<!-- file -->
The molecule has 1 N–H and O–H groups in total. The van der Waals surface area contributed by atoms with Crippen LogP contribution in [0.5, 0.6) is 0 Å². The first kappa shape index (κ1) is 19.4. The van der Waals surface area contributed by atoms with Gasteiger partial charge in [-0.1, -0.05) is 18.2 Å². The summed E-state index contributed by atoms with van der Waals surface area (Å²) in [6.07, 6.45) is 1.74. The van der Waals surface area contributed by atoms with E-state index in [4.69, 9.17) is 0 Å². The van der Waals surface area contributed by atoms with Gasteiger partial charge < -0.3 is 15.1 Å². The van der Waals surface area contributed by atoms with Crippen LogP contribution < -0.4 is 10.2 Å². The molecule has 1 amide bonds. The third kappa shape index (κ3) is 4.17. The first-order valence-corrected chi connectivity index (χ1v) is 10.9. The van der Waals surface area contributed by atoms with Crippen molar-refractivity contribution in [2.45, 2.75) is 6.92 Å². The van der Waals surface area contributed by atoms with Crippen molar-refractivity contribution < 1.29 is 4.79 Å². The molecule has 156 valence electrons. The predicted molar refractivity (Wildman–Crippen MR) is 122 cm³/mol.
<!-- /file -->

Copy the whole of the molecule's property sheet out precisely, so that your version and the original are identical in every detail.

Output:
The molecule has 1 N–H and O–H groups in total. The van der Waals surface area contributed by atoms with Crippen LogP contribution in [0.5, 0.6) is 0 Å². The first kappa shape index (κ1) is 19.4. The van der Waals surface area contributed by atoms with Gasteiger partial charge in [-0.1, -0.05) is 18.2 Å². The summed E-state index contributed by atoms with van der Waals surface area (Å²) in [6.07, 6.45) is 1.74. The van der Waals surface area contributed by atoms with E-state index in [4.69, 9.17) is 0 Å². The van der Waals surface area contributed by atoms with Gasteiger partial charge < -0.3 is 15.1 Å². The van der Waals surface area contributed by atoms with Crippen LogP contribution < -0.4 is 10.2 Å². The molecule has 1 amide bonds. The third kappa shape index (κ3) is 4.17. The first-order valence-corrected chi connectivity index (χ1v) is 10.9. The van der Waals surface area contributed by atoms with Crippen molar-refractivity contribution in [2.45, 2.75) is 6.92 Å². The van der Waals surface area contributed by atoms with Crippen molar-refractivity contribution < 1.29 is 4.79 Å². The molecule has 156 valence electrons. The predicted molar refractivity (Wildman–Crippen MR) is 122 cm³/mol.